The British Meat Processor Association said even experienced exporters were struggling with the system.
It said meat exports to the EU were 25% of normal levels for this time of year.
One large French meat importer told the BBC that he and his competitors were starting to look at alternative suppliers in Spain and Ireland.
The BBC has contacted the government for comment.
Nick Allen, chief executive of the British Meat Processor Association, said: "Fundamentally, this is not a system that was designed for a 24/7, just-in-time supply chain.
"The export health certification process was designed for moving containers of frozen meat around the world where you have a bit of leeway on time.
"No matter how much better we get at filling in the forms, it's really not fit for purpose. This is going back to the dark ages in terms of a process really, in this digital age."
He added "It's going to be a problem for quite a time until we move forward and hopefully get a better digital system in place and can make it work a bit better, but until then, we've got to put up with all this paperwork and lorries arriving in Ireland with box files full of paper."
Rizvan Khalid, a lamb exporter based in Shropshire, cannot afford to get the paperwork wrong.
His company, Euro Quality Lambs, exports 70% of its meat to the EU, including France, Germany, Belgium and Portugal. He says what was once a once well-oiled machine now has a spanner in it.
"What used to take us 15 minutes is now taking us three or four hours on average before we can get the paperwork completed for one particular load," he says.
"It's taking them [on the French side] up to six hours to go through the health certificates, to open up the lorry and check the goods.
"All of that is adding time and costs. It's now an extra day before our product gets into the markets of Paris."
Meanwhile, some buyers in the EU are losing patience and are beginning to consider other options.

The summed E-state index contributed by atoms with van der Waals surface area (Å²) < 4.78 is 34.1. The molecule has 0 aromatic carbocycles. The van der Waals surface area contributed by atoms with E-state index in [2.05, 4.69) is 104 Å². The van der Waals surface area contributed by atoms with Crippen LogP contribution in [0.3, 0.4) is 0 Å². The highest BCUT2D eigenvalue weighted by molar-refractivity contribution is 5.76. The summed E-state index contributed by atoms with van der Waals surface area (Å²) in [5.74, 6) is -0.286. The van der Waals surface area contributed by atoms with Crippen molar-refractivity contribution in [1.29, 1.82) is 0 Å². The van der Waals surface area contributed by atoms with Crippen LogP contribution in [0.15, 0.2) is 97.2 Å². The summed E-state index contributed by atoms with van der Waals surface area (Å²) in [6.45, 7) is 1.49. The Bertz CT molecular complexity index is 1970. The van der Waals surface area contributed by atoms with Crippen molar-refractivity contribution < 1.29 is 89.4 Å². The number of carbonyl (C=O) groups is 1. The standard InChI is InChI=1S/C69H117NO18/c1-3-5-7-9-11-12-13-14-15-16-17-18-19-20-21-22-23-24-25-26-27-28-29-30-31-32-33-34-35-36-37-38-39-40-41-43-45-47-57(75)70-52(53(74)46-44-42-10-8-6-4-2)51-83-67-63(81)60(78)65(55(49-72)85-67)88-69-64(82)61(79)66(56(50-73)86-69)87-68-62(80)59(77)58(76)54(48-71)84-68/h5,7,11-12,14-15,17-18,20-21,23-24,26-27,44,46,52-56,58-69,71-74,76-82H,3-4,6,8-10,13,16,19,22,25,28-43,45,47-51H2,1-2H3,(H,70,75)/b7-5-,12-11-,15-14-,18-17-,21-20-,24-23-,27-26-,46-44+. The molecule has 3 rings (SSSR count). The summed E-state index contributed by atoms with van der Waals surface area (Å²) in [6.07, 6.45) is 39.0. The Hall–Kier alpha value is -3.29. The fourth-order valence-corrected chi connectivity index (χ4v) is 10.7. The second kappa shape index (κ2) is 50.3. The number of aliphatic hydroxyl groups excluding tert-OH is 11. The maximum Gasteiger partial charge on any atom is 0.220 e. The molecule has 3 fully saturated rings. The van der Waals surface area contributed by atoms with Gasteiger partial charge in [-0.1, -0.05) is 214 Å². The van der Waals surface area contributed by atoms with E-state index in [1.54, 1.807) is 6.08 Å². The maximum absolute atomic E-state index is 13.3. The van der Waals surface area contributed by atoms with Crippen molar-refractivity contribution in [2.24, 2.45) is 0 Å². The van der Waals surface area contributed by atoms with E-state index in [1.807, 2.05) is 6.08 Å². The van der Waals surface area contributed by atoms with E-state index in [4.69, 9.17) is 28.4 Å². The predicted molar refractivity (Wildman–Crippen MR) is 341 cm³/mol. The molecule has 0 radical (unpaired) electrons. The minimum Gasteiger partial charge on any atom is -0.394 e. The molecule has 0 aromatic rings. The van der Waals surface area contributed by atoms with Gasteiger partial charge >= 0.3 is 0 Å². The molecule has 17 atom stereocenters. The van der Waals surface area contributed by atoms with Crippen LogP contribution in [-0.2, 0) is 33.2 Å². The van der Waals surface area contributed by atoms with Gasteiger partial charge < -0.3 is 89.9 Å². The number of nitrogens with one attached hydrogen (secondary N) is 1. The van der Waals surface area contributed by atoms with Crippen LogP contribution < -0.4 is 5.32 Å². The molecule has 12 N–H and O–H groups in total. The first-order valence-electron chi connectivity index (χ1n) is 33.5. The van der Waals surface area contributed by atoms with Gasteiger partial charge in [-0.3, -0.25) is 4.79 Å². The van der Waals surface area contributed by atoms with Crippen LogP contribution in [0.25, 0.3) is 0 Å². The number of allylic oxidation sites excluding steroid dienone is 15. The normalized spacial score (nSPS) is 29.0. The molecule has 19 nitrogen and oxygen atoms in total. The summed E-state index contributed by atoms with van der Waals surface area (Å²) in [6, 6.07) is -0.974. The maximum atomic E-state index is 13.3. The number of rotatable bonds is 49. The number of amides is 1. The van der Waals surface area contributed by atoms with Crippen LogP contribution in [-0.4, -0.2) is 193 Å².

Francis Ochoa's meat company, Fory Viandes, is based in one of the world's biggest fresh produce markets - the Rungis market, south of Paris.
"The delays and extra costs mean me and my competitors in the market are obliged to start looking for other solutions," he says.
"One of the solutions unfortunately is to try produce from other countries, Spain for instance. Some of our competitors are ordering lambs from Ireland instead of the UK, so the consequences for UK meat and UK lambs could be disastrous."
Down at the international freight checkpoint in Ashford, near the entrance to the Eurotunnel, customs consultant Steve Cocks gave a downbeat assessment.
"The temporary border post lorry park is full, roads are being closed off and lorries are being sent back to the Covid testing site to hold them there," he said.
"Last week wasn't much to write home about as it was very quiet, but volumes are building and it's just going to get worse. Exports are grinding to a halt and that will affect imports, but if you are a haulier. you don't want to get a lorry stuck on this side of the Channel."
After decades of friction-free trade, there are bound to be teething problems. Indeed, the government predicted that there would be "significant additional disruption" as traders, officials and customers became accustomed to new procedures.
However, some things cannot "bed in" and will become permanent features. HMRC estimates the additional cost to UK business of bog-standard customs declarations alone at £7bn.
When buyers and sellers want to trade, they will find a way, but significant additional cost and complexity is here to stay.
Everyone has the right to make his own decisions, but none has the right to force his decision on others.